Kendall, a 26-year-old new mother, doesn’t have a job, and Walters, 22, has been looking for work, a difficult process when you don’t have a place to go home to every night, he said.
Walters isn’t being picky. “I’m willing to learn anything,” he said, but most of the jobs available are in the Middlebury or Bristol areas and he doesn’t have a car. This means planning around a sometimes-sporadic Addison County Transit Resources bus schedule.
The real difficulty when it comes to getting a roof over your head, Kendall said, is in your credit record.
“It’s all about the credit these days,” she said. “If you don’t have good credit, you don’t get an apartment.”
According to John Graham shelter manager Diana Rule, this is true even when it comes to subsidized housing.
“A lot of the people here don’t qualify for low-income housing in the area because of a bad landlord reference, bad credit reference,” she said. “So (even with) an apartment that would be totally affordable, where they would be paying $300 a month, they’re shut out of that market. The very people that the subsidized housing is made for a lot of times can’t get into it.”
And a credit report can look bad for all sorts of reasons, Rule stressed. It may not be that the person stiffed the landlord, but that they didn’t make their cell phone payment.
“We’ve got to find a way for people to get a second chance,” she said.
Adam, a 35-year-old deaf artist now living in Middlebury, found his second chance through a number of local agencies: the Vergennes shelter, Addison County Community Action Group (ACCAG) and the Vermont Center for the Deaf and Hard of Hearing (VCDHH). But it took him seven months and unflinching determination to land permanent housing.
Originally from Cleveland, Ohio, Adam, who asked that his last name not be used, had been living in Colchester and working at a Starbucks in Burlington. The coffee shop would not give him a full-time schedule, and his real passion, his freelance illustrating, kept him busy but didn’t bring in enough money to support him. He lost his apartment last winter when he could no longer make rent.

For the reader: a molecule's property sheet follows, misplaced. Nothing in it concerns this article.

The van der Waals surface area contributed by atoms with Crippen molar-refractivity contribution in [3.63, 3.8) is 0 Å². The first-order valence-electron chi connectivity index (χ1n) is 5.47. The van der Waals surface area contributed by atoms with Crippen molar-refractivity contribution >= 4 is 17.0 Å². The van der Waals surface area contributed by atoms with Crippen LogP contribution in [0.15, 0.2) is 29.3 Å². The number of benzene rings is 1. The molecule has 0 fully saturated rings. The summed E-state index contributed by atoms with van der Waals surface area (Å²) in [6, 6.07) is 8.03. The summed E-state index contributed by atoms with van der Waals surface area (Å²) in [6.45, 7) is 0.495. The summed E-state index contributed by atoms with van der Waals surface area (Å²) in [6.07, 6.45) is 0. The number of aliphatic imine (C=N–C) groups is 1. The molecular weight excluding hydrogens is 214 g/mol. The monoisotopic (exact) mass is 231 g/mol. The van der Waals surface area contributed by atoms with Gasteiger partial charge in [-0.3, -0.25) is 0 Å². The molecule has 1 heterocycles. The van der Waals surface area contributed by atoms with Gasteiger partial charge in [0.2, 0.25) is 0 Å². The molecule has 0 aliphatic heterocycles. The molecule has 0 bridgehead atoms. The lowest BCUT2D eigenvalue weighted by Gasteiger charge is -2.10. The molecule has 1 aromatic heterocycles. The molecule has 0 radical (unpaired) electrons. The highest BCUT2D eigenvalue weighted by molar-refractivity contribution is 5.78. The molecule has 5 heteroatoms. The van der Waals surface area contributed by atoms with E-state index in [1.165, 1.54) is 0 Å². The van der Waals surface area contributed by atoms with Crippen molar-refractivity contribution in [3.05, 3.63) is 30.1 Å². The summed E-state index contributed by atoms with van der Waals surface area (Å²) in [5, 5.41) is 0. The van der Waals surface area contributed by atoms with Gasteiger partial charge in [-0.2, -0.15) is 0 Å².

Two weeks later he was fired from his job. After a few months crashing with friends, he got a room at the shelter.
The shelter was his saving grace, Adam said. But he had to keep focused on finding an apartment and getting his life back together. He called his mission to move on from the shelter his escape from Alcatraz.
“I schemed every night,” he said. “Made a checklist in my head. Step-by-step. How am I going to pull this off?”
Working with ACCAG, Adam moved into permanent housing this spring. He also secured a part-time job through the VCDHH, serving as a job coach for another hearing-impaired person. He devotes the rest of his time to his drawing.
Meanwhile, Kendall, Walters and their daughter, the young family at the Vergennes shelter now, have made slow but steady progress in the last couple weeks. Kendall has been working with ACCAG to secure an apartment in Bristol. The place costs $750 a month, utilities included, and with a voucher from the state housing authority, she and Walters would pay nothing until they can secure an income.
“We want our own place to be able to set up (Haley’s) room,” Kendall said. “We’re confined to one room here. Sometimes it’s noisy. Haley will fall asleep and then it’ll wake her up.”
Kendall put in an application to rush the voucher early this month, but the Section 8 housing list has been backed up, meaning her voucher is at least a month off.
“I’ll still get the voucher within a couple months, but we kind of want a place before Christmas,” she said. “I’ve got enough people rooting for me right now. It’s going to all come to an end, I can feel it.”
As for Winborn out in the New Haven woods, he feels he’s already made it. Living in a tent suits him just fine. He ordered the thing six years ago in the hopes of living just like this.
“I like it here,” he said. “It’s home.”